In Search of Your Image- A Practical Guide to the Mental and Spiritual Aspects of Horsemanship by Jill Keiser Hassler
c 1993 and 1996 Mountain Press Publishing Company, Missoula, MT. 366 pages.
This slightly older book is a worthwhile read if you are someone who enjoys spending some time devoted towards introspection and dissection of your motivations and goals– sort of a perfect way to start off a new year in the depths of a New England winter!
I first came across this book on the shelf of a Pony Club library in Racine, Wisc.; it was during a time where I was reassessing goals and priorities within my own horsemanship journey, and so the intersections of personal perspective, goal setting and philosophy discussed in the book were intriguing to me. I found a copy through the useful website Alibris.com—they network with used book stores across the country and can generally track down any title at a reasonable price. I would recommend them highly!
This book seems to have been written as a labor of love by Jill Hassler, who after its publication remarried and hyphenated her last name to Hassler-Scoop. Hassler-Scoop, who passed away in 2006, was a passionate educator, former manager of Hilltop Farm in Colora, Md., and founder of several Pony Clubs, among many other accolades. She was known for her positivity, commitment to family and friends, and her deep and abiding compassion for her horses. All of these qualities come through in her writing in In Search of Your Image. As a fellow educator, after reading this book I wish I could have sat with her for a cup of tea and a discussion of our role as mentors and guides.
Upon reading it, I discovered that this book is a sequel to her Beyond the Mirrors, and she wrote it as a “step by step approach to help animal lovers discover ways to know and accept themselves through their love of an involvement with horses” (Hassler-Scoop, p. ix., 1993). Her intention is to guide readers through a process of self-discovery; to unlock what it is that matters the most to them about horses, but also how those objectives mesh (or don’t) with other important aspects of life. A deeply private person, Hassler-Scoop reveals portions of her own journey with horses, and how they have guided her, helped her, and healed her. She also shares some stories of her students, and how she used her role as teacher/mentor to guide them along their own paths to self-discovery.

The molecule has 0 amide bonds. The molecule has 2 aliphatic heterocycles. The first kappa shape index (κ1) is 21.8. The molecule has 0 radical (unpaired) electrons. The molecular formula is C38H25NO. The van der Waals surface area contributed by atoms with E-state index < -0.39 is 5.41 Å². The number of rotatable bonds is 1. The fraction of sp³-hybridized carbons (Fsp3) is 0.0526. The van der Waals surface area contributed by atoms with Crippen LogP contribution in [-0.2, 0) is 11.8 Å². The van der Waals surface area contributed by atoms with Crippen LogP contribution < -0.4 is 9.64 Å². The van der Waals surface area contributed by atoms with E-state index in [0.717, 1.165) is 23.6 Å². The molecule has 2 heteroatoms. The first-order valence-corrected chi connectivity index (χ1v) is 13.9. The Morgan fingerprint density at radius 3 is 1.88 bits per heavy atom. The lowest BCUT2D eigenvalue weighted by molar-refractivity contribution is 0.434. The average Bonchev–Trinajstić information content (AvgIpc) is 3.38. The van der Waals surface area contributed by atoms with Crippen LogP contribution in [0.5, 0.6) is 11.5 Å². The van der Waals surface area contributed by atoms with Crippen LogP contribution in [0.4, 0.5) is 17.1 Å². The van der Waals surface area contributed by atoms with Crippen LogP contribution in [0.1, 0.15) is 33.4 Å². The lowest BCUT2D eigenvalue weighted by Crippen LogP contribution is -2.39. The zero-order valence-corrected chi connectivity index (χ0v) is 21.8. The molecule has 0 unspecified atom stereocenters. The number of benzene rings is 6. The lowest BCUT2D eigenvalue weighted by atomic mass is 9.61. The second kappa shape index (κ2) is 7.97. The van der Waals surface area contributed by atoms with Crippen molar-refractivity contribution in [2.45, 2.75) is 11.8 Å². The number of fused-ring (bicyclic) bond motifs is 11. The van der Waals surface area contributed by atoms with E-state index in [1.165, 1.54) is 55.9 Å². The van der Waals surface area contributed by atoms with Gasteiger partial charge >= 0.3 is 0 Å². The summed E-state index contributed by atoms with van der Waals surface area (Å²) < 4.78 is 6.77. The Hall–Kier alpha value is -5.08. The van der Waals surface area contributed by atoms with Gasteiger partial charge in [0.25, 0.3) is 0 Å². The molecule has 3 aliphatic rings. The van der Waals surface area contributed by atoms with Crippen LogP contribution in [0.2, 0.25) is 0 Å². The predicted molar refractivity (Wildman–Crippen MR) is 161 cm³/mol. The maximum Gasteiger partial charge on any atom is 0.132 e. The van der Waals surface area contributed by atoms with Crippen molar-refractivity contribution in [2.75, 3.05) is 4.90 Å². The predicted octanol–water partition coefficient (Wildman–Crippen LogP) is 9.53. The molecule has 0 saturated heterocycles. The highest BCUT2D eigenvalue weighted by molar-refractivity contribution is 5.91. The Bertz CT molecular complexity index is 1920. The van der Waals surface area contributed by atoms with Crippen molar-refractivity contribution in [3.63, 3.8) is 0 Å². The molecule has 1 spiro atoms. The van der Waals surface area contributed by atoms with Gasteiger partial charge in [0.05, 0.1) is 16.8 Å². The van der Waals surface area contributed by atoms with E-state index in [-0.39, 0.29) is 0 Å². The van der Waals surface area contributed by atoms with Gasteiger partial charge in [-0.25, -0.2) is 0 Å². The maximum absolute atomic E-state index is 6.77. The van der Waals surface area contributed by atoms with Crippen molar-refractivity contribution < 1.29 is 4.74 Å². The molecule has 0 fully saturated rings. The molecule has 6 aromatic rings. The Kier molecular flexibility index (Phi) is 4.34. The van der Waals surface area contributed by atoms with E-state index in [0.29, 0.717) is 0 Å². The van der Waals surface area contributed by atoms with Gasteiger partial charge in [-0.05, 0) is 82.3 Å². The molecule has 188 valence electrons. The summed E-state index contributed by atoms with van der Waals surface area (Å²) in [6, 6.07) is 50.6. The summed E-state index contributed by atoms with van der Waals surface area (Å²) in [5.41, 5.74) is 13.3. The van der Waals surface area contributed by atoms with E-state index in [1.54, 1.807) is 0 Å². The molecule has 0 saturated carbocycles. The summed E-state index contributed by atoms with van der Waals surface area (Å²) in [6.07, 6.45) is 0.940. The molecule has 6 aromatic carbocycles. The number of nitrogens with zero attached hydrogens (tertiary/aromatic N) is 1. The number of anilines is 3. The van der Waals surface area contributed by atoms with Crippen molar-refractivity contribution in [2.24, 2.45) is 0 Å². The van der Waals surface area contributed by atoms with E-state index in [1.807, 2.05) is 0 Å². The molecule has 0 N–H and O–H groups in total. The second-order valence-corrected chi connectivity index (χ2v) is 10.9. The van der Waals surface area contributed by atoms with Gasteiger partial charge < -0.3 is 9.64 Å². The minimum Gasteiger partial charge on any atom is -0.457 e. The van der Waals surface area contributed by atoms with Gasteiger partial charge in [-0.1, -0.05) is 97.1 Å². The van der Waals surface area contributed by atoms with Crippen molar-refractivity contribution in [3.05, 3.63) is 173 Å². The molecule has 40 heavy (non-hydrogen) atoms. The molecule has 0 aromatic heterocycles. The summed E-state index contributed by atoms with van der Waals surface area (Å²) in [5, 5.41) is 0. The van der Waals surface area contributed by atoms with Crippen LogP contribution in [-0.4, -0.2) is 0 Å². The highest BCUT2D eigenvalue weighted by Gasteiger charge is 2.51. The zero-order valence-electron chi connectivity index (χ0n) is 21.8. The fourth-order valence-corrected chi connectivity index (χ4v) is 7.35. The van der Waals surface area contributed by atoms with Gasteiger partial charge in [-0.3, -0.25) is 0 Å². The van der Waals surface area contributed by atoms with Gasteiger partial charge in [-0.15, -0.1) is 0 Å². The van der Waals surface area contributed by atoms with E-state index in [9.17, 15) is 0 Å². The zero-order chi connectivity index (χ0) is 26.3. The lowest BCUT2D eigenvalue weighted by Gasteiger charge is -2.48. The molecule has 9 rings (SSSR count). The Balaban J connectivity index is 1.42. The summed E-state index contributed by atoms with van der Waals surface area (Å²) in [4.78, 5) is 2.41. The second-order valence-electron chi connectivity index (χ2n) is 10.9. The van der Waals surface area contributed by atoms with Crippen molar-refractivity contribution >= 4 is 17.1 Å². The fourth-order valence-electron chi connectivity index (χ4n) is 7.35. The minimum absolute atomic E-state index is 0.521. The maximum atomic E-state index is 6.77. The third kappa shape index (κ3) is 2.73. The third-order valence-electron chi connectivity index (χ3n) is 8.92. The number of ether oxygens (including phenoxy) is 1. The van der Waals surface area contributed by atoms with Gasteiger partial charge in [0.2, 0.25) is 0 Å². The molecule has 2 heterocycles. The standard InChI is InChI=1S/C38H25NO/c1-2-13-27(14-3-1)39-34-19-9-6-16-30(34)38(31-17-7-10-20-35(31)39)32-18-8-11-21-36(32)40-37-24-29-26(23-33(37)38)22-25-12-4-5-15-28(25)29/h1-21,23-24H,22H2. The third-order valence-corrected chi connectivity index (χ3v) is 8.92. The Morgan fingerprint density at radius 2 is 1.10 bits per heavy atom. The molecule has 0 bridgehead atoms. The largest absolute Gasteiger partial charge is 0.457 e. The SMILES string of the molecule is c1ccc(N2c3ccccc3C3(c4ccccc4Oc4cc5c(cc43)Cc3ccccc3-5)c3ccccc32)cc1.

I think what most struck me, as I read through the pages, is that though this book is focused on horses and goal setting and motivations, it isn’t really, at the end of the day, a horse book. It is more about causing the reader to reflect on spirituality and on their mental state of being, and how these beliefs intersect with their relationship with horses. Further, these same qualities will affect the relationship the reader has with other people and activities in their lives. It is part self-help, part sports psychology—but published before such a term and concept was fully en vogue.
Overall this book is worth the read—but it is dense. This isn’t something which you will pick up, breeze through, and throw onto a shelf. To really do it justice requires taking the time to read each chapter slowly and with care, and then set it aside to let the ideas simmer for a bit. Truthfully, it took me years to finish it—so long that by the time I reached the end I scarcely remembered the beginning, and even if I had, I was a different person by the time I got there and would likely have brought a whole different lens to my reading.
There is apparently also supposed to be a work book which the reader uses to complete various self-assessment tasks during the reading; I did not have access to this but I suppose it might be possible to track one of those down as well to support the read.
I would imagine that the people who most need to read this book are the people who are least likely to do so—because it will most appeal to the reader which is already inclined to be reflective and thoughtful, to the person who will turn their focus inward anyway. But if they can find an additional degree of understanding through its words, I suspect that Hassler-Scoop’s legacy as an educator will remain intact.